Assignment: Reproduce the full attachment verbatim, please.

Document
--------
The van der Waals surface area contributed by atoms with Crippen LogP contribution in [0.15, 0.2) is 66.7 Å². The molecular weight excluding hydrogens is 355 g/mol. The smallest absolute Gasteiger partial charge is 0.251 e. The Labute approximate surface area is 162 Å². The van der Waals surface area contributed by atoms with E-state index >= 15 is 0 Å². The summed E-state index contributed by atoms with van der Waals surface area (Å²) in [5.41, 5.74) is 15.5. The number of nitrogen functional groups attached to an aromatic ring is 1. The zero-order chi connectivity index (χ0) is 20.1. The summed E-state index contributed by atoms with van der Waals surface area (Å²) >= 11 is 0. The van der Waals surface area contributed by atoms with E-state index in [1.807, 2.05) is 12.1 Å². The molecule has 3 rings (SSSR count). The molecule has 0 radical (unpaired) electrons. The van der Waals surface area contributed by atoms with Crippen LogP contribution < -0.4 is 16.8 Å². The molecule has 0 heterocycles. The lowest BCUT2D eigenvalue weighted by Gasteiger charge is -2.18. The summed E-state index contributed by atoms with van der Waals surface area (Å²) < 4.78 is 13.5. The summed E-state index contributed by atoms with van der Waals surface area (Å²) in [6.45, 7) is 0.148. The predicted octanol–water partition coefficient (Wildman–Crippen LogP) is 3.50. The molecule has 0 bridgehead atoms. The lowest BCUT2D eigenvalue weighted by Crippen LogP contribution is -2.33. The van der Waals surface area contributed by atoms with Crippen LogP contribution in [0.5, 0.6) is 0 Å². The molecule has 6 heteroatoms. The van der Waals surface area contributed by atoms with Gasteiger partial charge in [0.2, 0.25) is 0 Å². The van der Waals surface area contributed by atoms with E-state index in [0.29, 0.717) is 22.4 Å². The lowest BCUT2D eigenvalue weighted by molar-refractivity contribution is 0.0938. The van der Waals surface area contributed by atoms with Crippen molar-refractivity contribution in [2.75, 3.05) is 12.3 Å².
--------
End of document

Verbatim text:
The van der Waals surface area contributed by atoms with Crippen LogP contribution in [0.15, 0.2) is 66.7 Å². The molecular weight excluding hydrogens is 355 g/mol. The smallest absolute Gasteiger partial charge is 0.251 e. The Labute approximate surface area is 162 Å². The van der Waals surface area contributed by atoms with E-state index >= 15 is 0 Å². The summed E-state index contributed by atoms with van der Waals surface area (Å²) in [5.41, 5.74) is 15.5. The number of nitrogen functional groups attached to an aromatic ring is 1. The zero-order chi connectivity index (χ0) is 20.1. The summed E-state index contributed by atoms with van der Waals surface area (Å²) >= 11 is 0. The van der Waals surface area contributed by atoms with E-state index in [1.807, 2.05) is 12.1 Å². The molecule has 3 rings (SSSR count). The molecule has 0 radical (unpaired) electrons. The van der Waals surface area contributed by atoms with Crippen LogP contribution < -0.4 is 16.8 Å². The molecule has 0 heterocycles. The lowest BCUT2D eigenvalue weighted by Gasteiger charge is -2.18. The summed E-state index contributed by atoms with van der Waals surface area (Å²) < 4.78 is 13.5. The summed E-state index contributed by atoms with van der Waals surface area (Å²) in [6.45, 7) is 0.148. The predicted octanol–water partition coefficient (Wildman–Crippen LogP) is 3.50. The molecule has 0 bridgehead atoms. The lowest BCUT2D eigenvalue weighted by Crippen LogP contribution is -2.33. The van der Waals surface area contributed by atoms with Crippen LogP contribution in [0.5, 0.6) is 0 Å². The molecule has 6 heteroatoms. The van der Waals surface area contributed by atoms with Gasteiger partial charge in [0.2, 0.25) is 0 Å². The van der Waals surface area contributed by atoms with E-state index in [0.29, 0.717) is 22.4 Å². The lowest BCUT2D eigenvalue weighted by molar-refractivity contribution is 0.0938. The van der Waals surface area contributed by atoms with Crippen molar-refractivity contribution in [2.75, 3.05) is 12.3 Å².